Even in a genre as varied as fighting games, the Soulcalibur series has maintained a distinctive personality throughout several instalments thanks to its fluid, weapon-based combat. Soulcalibur VI, which landed on store shelves just last week, continues this tradition, and both pre- and post-launch tournaments have provided some of the most exciting moments in modern fighting game competition thanks to gameplay mechanics unique to the franchise.
Soulcalibur VI competition started long before its October 19 release. This year’s Evolution Championship Series featured a developer-organised side tournament for the fighting game months before its official launch. Watching the main stage finals live was one of my favorite moments of my trip to Las Vegas, thanks in part to Soulcalibur legend Marie-Laure “Kayane” Norindr’s return to serious play and the overwhelming Ivy skill of champion Sean “LinkRKC” Evers. SoCal Regionals, held in Ontario, California, in September, featured an impressive run by fighting game genius Dominique “SonicFox” McLean, who defeated Soulcalibur powerhouses like Daniel “Nofacekiller” Sanchez and Tommie “Tomahawk” Williams before eventually losing a neck-and-neck grand finals to Ryan “Signia” Huculak.
In the wake of those tournaments featuring high-profile players, fans were poised to take Soulcalibur VI seriously before even getting their hands on the game. The competitive scene for its predecessor, Soulcalibur V, petered out relatively soon after release, but as Kayane emphasised to Kotaku last summer, players are hoping that this iteration will have a longer competitive lifespan. Now that Soulcalibur VI available worldwide, competition has begun in earnest, and so far, it looks promising.
Last night, Red Bull Gaming Sphere Tokyo played host to one of Japan’s first post-launch Soulcalibur VI events as part of their weekly Fighting Tuesday tournament series. While the entire bracket showed just how much competitors have learned in just a week, the grand finals in particular included two particularly illuminating moments that showcase just how intense Soulcalibur VI competition can get.
After the elimination of 39 attendees, the Soulcalibur VI grand finals came down to two competitors: Sawazuma, a strong Maxi player from the days of Soulcalibur V, and Sunkro, whose Xianghua made top 8 at the high-profile Battle Prologue in Nakano event held in the same Red Bull venue earlier this month. Neither player had faced much of a challenge up to that point, defeating most of their other opponents by a score of 2-0. Their championship match definitely provided some fireworks.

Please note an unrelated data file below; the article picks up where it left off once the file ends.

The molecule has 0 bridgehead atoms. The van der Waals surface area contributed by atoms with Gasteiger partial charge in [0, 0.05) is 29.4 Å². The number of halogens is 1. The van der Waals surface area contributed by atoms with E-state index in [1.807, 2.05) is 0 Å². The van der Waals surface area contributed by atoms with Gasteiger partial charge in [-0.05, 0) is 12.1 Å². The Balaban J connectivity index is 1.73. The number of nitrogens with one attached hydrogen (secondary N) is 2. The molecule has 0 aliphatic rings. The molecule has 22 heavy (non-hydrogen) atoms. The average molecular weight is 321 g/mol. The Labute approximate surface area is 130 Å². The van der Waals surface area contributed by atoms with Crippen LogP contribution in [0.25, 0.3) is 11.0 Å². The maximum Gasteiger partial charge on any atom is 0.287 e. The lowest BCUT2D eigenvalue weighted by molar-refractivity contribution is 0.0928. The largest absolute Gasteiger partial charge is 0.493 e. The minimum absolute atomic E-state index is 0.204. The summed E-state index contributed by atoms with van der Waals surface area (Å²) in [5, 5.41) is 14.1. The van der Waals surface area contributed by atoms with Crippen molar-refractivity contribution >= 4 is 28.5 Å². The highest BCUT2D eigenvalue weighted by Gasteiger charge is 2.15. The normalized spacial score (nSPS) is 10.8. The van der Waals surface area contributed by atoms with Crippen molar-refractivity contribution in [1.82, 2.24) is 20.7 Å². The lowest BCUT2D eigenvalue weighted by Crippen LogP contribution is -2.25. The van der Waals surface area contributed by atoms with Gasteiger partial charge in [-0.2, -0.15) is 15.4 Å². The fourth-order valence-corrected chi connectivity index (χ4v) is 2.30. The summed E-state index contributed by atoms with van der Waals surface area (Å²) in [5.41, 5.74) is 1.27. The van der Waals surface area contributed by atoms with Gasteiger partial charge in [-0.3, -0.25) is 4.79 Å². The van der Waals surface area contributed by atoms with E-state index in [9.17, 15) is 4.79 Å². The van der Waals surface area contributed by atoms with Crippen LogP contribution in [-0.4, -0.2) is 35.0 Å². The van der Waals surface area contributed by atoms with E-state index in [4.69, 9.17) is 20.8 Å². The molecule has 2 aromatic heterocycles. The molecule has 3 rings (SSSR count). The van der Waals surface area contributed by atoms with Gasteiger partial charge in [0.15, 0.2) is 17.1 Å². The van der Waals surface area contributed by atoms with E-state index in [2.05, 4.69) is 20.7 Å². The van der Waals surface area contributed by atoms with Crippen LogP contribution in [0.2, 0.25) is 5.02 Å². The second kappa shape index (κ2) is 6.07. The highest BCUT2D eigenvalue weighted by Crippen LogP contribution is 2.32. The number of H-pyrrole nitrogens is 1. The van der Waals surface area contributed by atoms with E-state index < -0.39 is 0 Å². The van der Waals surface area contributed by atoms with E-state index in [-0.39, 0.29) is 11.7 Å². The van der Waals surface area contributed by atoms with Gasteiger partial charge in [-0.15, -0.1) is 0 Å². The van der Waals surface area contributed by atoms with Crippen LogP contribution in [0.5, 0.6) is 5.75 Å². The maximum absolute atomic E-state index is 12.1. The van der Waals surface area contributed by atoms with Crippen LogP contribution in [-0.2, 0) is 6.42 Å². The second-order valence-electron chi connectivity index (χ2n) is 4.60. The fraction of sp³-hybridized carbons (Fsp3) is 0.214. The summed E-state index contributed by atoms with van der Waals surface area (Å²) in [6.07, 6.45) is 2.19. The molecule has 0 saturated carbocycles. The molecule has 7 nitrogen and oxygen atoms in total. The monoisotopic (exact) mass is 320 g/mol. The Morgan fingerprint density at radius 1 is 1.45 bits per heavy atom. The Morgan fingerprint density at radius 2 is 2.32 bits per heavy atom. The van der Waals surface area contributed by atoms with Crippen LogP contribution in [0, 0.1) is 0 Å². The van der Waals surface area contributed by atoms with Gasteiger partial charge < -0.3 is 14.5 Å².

Sunkro set the pace early on with a pair of dominating rounds. The first saw the Xianghua player bait Sawazuma into using Maxi’s Critical Edge (Soulcalibur VI’s version of a super attack). He waited for it to whiff, and then punished his opponent with his own Critical Edge. As the commentators noted, Sunkro could have closed out the round with a simple combo, but instead chose to make a statement. Right after that, Sunkro absolutely mauled Sawazuma and scored a perfect round to close out the first game.
But Sawazuma wasn’t ready to give up. His solid Maxi play earned him two quick rounds in the second game, and he was able to stave off a comeback by Sunkro to take a third, tying up the game count at one win apiece. With momentum on both sides, Sawazuma and Sunkro entered the last grand finals game.
In the second round of the third game, Sunkro found himself on the wrong end of a sizeable life deficit. With the time on the clock counting down, the commentary team pleaded with Sawazuma to simply run away; his higher health bar would’ve let him win the round, so long as he could wait out the clock. But Sunkro ensured that wasn’t an option through the use of a technique new to Soulcalibur VI. Soul Charge, a special state that strengthens characters and gives them access to new moves, has a secondary effect of freezing the timer when activated. This stopped the round clock with just three seconds left, giving Sunkro the few additional moments he needed to win another round.
And what would a Soulcalibur match be without ring outs? Although every stage is different, most have areas where players can knock opponents off a cliff or into water, instantly winning a round no matter how much health the fallen player had left. This means that, in addition to watching their spacing and meter, players also need to pay attention to where they are in the stage and make sure they don’t put themselves in a position to be thrown into the abyss. Sawazuma came face-to-face with this possibility when Sunkro dodged a final launcher and put his foe dangerously close to the edge of the stage. From there, all Sunkro needed to do was land his own launching attack and kick Sawazuma over, cementing his grand finals win in the most Soulcalibur way possible.
It’s still too early to label Soulcalibur VI a failure or a success as a competitive title. Fighting game competition is fluid, and future discoveries could make this game anything from a laughing stock in the community to a main game at the next Evo. The one thing that is certain, however, is that the latest Soulcalibur is already providing compelling gameplay for spectators, its unique mechanics setting it apart from the rest of the genre. If the Soulcalibur VI scene can continue producing tournament moments on par with Evo, SoCal Regionals, and Fighting Tuesday, I’ll do my best to set aside time and watch.